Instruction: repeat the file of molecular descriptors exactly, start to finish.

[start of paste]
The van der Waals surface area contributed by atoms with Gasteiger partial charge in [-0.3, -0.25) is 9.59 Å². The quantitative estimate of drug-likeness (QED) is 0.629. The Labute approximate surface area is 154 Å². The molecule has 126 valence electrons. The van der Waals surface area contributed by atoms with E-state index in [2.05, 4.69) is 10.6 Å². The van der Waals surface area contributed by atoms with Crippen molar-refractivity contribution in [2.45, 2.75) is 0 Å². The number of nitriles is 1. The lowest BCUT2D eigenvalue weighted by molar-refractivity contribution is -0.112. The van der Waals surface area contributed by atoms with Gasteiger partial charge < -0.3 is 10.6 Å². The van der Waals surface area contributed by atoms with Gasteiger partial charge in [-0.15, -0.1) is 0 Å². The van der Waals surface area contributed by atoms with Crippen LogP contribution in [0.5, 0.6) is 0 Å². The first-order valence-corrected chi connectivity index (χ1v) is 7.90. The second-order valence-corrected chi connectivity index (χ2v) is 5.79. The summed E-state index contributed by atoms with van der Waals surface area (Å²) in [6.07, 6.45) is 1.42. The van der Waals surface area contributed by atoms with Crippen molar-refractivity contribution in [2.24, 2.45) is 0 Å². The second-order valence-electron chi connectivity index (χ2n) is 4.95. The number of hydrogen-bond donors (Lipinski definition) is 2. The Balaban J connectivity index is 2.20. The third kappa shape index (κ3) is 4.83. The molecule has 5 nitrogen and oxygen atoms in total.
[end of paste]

The van der Waals surface area contributed by atoms with Gasteiger partial charge in [-0.3, -0.25) is 9.59 Å². The quantitative estimate of drug-likeness (QED) is 0.629. The Labute approximate surface area is 154 Å². The molecule has 126 valence electrons. The van der Waals surface area contributed by atoms with E-state index in [2.05, 4.69) is 10.6 Å². The van der Waals surface area contributed by atoms with Crippen molar-refractivity contribution in [2.45, 2.75) is 0 Å². The number of nitriles is 1. The lowest BCUT2D eigenvalue weighted by molar-refractivity contribution is -0.112. The van der Waals surface area contributed by atoms with Gasteiger partial charge < -0.3 is 10.6 Å². The van der Waals surface area contributed by atoms with Gasteiger partial charge in [-0.15, -0.1) is 0 Å². The van der Waals surface area contributed by atoms with Crippen LogP contribution in [0.5, 0.6) is 0 Å². The first-order valence-corrected chi connectivity index (χ1v) is 7.90. The second-order valence-corrected chi connectivity index (χ2v) is 5.79. The summed E-state index contributed by atoms with van der Waals surface area (Å²) in [6.07, 6.45) is 1.42. The van der Waals surface area contributed by atoms with Crippen molar-refractivity contribution in [2.24, 2.45) is 0 Å². The second-order valence-electron chi connectivity index (χ2n) is 4.95. The number of hydrogen-bond donors (Lipinski definition) is 2. The Balaban J connectivity index is 2.20. The third kappa shape index (κ3) is 4.83. The molecule has 5 nitrogen and oxygen atoms in total.